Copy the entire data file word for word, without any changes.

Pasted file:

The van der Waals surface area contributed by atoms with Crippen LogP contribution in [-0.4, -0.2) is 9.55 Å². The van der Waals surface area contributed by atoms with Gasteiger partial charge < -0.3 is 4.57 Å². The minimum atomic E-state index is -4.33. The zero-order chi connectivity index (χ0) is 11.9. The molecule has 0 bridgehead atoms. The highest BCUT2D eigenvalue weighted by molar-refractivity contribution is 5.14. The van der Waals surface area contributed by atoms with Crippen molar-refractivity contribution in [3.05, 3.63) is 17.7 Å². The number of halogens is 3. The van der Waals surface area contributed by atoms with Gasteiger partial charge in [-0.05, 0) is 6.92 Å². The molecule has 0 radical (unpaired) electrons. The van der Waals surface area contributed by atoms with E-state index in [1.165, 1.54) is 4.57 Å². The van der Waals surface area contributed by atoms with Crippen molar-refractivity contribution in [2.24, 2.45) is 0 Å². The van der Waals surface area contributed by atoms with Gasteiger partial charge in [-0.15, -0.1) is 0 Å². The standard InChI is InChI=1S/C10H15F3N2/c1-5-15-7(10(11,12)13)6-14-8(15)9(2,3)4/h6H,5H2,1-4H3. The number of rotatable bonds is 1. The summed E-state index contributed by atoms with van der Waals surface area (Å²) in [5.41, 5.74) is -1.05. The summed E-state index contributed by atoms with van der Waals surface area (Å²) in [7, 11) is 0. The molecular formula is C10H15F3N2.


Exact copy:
The van der Waals surface area contributed by atoms with Crippen LogP contribution in [-0.4, -0.2) is 9.55 Å². The van der Waals surface area contributed by atoms with Gasteiger partial charge < -0.3 is 4.57 Å². The minimum atomic E-state index is -4.33. The zero-order chi connectivity index (χ0) is 11.9. The molecule has 0 bridgehead atoms. The highest BCUT2D eigenvalue weighted by molar-refractivity contribution is 5.14. The van der Waals surface area contributed by atoms with Crippen molar-refractivity contribution in [3.05, 3.63) is 17.7 Å². The number of halogens is 3. The van der Waals surface area contributed by atoms with Gasteiger partial charge in [-0.05, 0) is 6.92 Å². The molecule has 0 radical (unpaired) electrons. The van der Waals surface area contributed by atoms with E-state index in [1.165, 1.54) is 4.57 Å². The van der Waals surface area contributed by atoms with Crippen molar-refractivity contribution in [2.24, 2.45) is 0 Å². The van der Waals surface area contributed by atoms with Gasteiger partial charge in [-0.15, -0.1) is 0 Å². The standard InChI is InChI=1S/C10H15F3N2/c1-5-15-7(10(11,12)13)6-14-8(15)9(2,3)4/h6H,5H2,1-4H3. The number of rotatable bonds is 1. The summed E-state index contributed by atoms with van der Waals surface area (Å²) in [5.41, 5.74) is -1.05. The summed E-state index contributed by atoms with van der Waals surface area (Å²) in [7, 11) is 0. The molecular formula is C10H15F3N2.